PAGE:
What if Stern is wrong?

Author:Trainer, Ted
Position:Nicholas Stern - Critical essay

This article challenges several of the core assumptions on which the report on the Economics of Climate Change by Nicholas Stern is based. These include Stern's estimates of the potential for renewable energy and the capacity for carbon capture and storage in the combustion of fossil fuels for electricity.


Over the past few years there has been a remarkable surge in interest in the greenhouse effect and energy problems. It is now generally accepted that climate change is occurring, that it is due in large part to human activity, and that it is serious. Perhaps less well understood but also enjoying a remarkable increase in concern is the 'peak oil' thesis: the claim that we are close to the peak in petroleum availability and that this event is likely to bring about major economic disruption, unless substitutes are developed.

The report written by Nicholas Stern (1) has attracted widespread attention and appears to have been unanimously accepted as having established two crucial conclusions. The first is that the greenhouse problem can be solved, and the second is that it can be solved at negligible cost by 2050. I have written a detailed critique of the review (2) and will only briefly summarise the main difficulties here, before pointing to the profound implications that follow if Stern's conclusions are mistaken. My argument is that both Stern's conclusions are wrong: that the greenhouse problem cannot be solved in a consumer-capitalist society, at any cost. If this is so, then Stern has seriously misled the world, and current mitigation strategies cannot solve the problem.


The Stern review takes 550 parts per million (ppm), double the pre-industrial level, as the target limit for the maximum concentration of C[O.sub.2] in the atmosphere. However there is a strong case for concluding that a 400 to 450 ppm target runs a significant risk of producing more than a two degree rise in global temperature, and therefore of bringing about very serious consequences. Stern takes as his target reducing total C[O.sub.2] emissions from the present 26 giga tonnes per year (GT/y) to 18 GT/y in 2050. It is now generally accepted that global temperature increase should not be allowed to exceed two degrees Celsius. The Intergovernmental Panel on Climate Change's (IPCC) emission scenarios show that this would require the present level of emissions to be cut by 50 to 80 per cent by 2050 (or to 5 to 13 GT/y), and more or less eliminated entirely by 2100. (3) In the absence of mitigation efforts Stern indicates that C[O.sub.2] emissions could grow to 58 GT/y by 2050. (4) Stern has therefore taken a target that is well above what it ultimately has to be.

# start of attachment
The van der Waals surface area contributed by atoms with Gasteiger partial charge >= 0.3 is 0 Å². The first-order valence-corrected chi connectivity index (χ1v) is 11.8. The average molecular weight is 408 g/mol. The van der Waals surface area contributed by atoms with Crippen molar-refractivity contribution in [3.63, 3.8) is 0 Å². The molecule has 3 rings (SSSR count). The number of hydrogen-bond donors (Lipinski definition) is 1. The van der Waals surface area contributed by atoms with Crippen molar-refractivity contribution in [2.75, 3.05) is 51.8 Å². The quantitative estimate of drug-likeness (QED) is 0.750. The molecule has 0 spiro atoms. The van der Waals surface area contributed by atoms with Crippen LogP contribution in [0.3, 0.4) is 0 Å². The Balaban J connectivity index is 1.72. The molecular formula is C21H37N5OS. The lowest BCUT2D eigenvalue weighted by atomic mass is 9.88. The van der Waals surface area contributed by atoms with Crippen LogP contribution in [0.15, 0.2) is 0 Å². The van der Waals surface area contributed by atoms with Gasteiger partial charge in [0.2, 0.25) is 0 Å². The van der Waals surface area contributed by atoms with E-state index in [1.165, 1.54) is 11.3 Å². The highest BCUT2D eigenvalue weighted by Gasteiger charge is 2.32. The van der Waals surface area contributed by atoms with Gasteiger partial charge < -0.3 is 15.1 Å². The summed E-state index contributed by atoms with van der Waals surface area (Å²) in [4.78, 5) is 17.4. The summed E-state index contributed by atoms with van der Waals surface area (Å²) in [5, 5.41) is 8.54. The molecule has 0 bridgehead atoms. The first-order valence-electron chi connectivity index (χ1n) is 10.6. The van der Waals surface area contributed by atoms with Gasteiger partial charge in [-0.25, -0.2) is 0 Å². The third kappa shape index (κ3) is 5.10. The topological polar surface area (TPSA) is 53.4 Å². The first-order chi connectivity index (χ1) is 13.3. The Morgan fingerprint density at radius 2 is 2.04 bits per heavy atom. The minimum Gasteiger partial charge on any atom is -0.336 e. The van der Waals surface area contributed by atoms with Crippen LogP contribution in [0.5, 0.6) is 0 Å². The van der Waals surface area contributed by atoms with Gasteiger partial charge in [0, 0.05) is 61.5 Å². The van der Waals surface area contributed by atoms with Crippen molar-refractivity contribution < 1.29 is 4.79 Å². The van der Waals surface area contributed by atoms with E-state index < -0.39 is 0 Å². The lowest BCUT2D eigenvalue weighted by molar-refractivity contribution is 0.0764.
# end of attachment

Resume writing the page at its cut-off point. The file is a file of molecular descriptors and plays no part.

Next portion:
Stern recognises how much more difficult the 450 ppm target would be by stating that, for 550 ppm, the rate of reduction would have to be one per cent per annum but for the lower target it would have to be seven per cent per annum. (5) He says the reduction for the 450 ppm target would have to be 70 per cent and he, in effect, says that the associated cost to the economy would be unacceptable. The 7 graphs in the IPCC summary for policymakers (SPM) also show that the 550 ppm reduction curve is not far below the present level by 2050, but the 450 ppm curve is much lower.

It is increasingly accepted that the IPCC has significantly underestimated the pace and magnitude of climate change, partly because of the difficulty in taking into account feedback mechanisms such as the reduced capacity of warmer sea water to absorb carbon dioxide. Therefore it is likely that in future the desirable target will be seen to be under 400 ppm.


Stern takes as the 2050 global energy consumption benchmark (under business-as-usual conditions) the amount that is also anticipated by the International Energy Agency (6) and other agencies, which is almost 2.5 times the present amount. But this is far below the amount that would be needed to provide present rich-world per capita energy use to all nine billion people expected soon after 2050. That would require more than four times the amount Stern takes as his target. If the target were the amount of energy needed to provide nine billion people with the per capita consumption that Australians are likely to have risen to by 2050 then, given the anticipated growth rate, the target is 9 billion x circa 200 giga-joules (GJ) x 2, that is, 3,600 exajoules (EJ)--an EJ is equivalent to the energy content of...

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